Colonials loved shooting birds

A history of hunting

ARTHUR FRYER
Last updated 08:57 25/01/2014
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A sportsman displays his morning bag.

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Our colonial forebears loved their shooting and fishing, two pastimes that many of them would have been unable to pursue in their home counties of the British Isles.

Riding horses after hounds in regular hunts organised by the Egmont Hunt Club was enjoyed too by aspiring gentry in a countryside not yet divided by the tight wire fences of dairy farms.

Some of the local sporting shooters formed the Hawera Gun Club in June 1880, contesting their marksmanship against pigeons released from traps.

At the first informal meeting of local shot gunners held in Mason's paddock on the Queen's Birthday in 1880, Messrs Crowhurst, Southey and G Willy shot well, others missing their birds completely.

It was reported that many of the ladies present were pleased when the birds escaped rather than being brought down by the crack shots.

A gun club was formed with the support of many local sportsmen and in the rules, among numerous others based on those of the Melbourne Gun Club, it was resolved that blunderbusses would be outlawed.

This was followed by an advertisement in the Hawera and Normanby Star, signed by Secretary Robert Douglas, stating that the gun club would buy strong birds at ten pence each to be delivered when required. At the November meeting 50 rock pigeons were brought to the shooting ground: 47 were fired at, 21 were killed and three escaped. So there must have been some unnamed local people breeding pigeons to be sold to the gun club.

At an early meeting of the shotgun enthusiasts on the Cricket Grounds, Fred Lysaght of Mokoia was about to win the event with his last shot and he went forward to pick up his dead bird, only for it to fly off and sit on the roof of the cricket pavilion, no doubt watching his would-be assassin.

These were rock pigeons introduced from Britain as pets whose considerable progeny provided targets for gun enthusiasts to shoot rising from traps. Perhaps it is from the descendants of these birds who avoided the gun that the current populations of pigeons on the Hawera Water Tower are derived.

Many of the gun club enthusiasts were also supporters of the new Hawera Acclimatisation Society who hunted pheasants and ducks in a closed season - May to the end of July - and who attempted to introduce more game birds such as quail, grouse and partridges, as well as trout for the local streams.

They supported a total ban on shooting tui, in or out of season, but shot 'native game', that is other birds in season. Their enthusiasm for conservation of the tui was not shared by the local Maori who would shoot many hundreds to take to a tribal gathering, along with large numbers of kaka and kereru. This clash of cultures was well summed up by a Maori elder who sagely observed that it was no use the Government protecting the tui when the Pakeha was destroying the bush, the home of the bird.

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Licences to shoot cock pheasants within the Hawera district were sold at the Post Office counter (they cost 30 shillings and a further 5 pounds to sell game), and a list of 22 shooting licence holders was published in the Hawera and Normanby Star, alongside notices from local landholders who prohibited shooting on their properties.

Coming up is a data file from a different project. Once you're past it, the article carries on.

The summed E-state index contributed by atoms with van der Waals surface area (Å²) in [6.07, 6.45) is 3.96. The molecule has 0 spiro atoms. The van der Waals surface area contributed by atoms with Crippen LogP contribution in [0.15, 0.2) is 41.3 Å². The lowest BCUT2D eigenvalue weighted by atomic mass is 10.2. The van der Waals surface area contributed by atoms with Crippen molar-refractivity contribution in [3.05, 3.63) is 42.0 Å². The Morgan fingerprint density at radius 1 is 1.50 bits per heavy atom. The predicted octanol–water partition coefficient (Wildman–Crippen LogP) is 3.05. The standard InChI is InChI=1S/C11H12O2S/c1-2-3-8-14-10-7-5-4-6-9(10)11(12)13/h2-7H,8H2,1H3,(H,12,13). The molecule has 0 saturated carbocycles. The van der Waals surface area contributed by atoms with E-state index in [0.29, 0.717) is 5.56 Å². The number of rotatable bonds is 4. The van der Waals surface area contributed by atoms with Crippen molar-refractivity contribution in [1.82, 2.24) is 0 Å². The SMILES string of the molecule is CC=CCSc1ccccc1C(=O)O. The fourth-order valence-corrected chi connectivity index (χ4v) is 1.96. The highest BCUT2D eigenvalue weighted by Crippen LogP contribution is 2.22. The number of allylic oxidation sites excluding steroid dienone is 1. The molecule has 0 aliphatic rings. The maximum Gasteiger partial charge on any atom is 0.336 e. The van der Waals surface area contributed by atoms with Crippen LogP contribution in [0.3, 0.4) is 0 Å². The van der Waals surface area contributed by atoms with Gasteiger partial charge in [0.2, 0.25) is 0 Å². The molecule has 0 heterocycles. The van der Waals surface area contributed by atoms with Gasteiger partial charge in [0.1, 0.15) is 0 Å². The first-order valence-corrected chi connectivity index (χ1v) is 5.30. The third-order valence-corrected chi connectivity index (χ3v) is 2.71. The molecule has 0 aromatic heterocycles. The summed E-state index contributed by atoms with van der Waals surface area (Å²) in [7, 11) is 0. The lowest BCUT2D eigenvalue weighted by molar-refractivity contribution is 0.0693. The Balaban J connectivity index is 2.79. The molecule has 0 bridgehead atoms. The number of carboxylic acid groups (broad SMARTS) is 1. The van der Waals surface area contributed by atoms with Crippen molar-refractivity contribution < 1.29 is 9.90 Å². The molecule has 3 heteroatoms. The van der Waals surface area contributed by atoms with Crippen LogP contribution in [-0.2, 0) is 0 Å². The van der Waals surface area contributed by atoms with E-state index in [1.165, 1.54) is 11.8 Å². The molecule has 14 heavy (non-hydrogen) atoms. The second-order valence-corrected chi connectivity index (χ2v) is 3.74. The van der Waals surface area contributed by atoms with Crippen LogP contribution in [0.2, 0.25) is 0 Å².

The shooters were soon to observe that very rarely were ducks seen on the waters of the group of lakes known at the time as Caverhill's Lakes and today referred to as Nowell's Lakes, and it was assumed that there must be giant eels living there that took the unsuspecting water fowl.

Local Maori, when questioned, believed it was the home of a taniwha. The more disbelieving settlers suggested exploding a dynamite bomb in the lakes and sending the resulting kill to Dr Hector at the Colonial Museum in Wellington for identification. There is no record of this being done, however.

People other than game shooters had an interest in the native birds of the district; Mr J Symes of Normanby advertised in the Hawera and Normanby Star in June 1881 that he would supply stuffed native birds for ladies' hats, no doubt responding to the continued fashion for women's hats to be trimmed with not only flowers and feathers but whole small birds.

The little brazilian blackbird died in vast numbers for the milliners in Great Britain and the United States.

For more than 25 years the Hawera Acclimatisation Society offered bounties on shags and hawks to protect the trout and the pheasants, but though they paid out six pence a head for hawks and a shilling a head for shags, there seemed to be no great increase in numbers of trout and pheasants. It was later that they realised the stoats and weasels that were seen in the district since the 1890s were the nest robbers of pheasants and quail and until they were controlled game bird numbers would not be improved.

Over the years many introductions of birds for shooting were made to the district; scottish grouse, several attempts of english and french partridges, various species of quail, and mallard ducks. It seemed that only starlings, australian magpies, thrushes, mynahs and sparrows would accept the South Taranaki environment.

The mallard ducks came to local ponds only after careful selection of suitable imported stock.

The enthusiasm of our Victorian rural forebears to copy British and European customs and the desire to kill small birds for sport continues to this day, modified only by the changes in farming patterns and diminishing number of men willing to sit in cold mai-mais or tramp the wintry paddocks.

Last week's history feature on Kimble Bent was written by Graeme Duckett, not Arthur Fryer. The Daily News apologises for the error.

- © Fairfax NZ News

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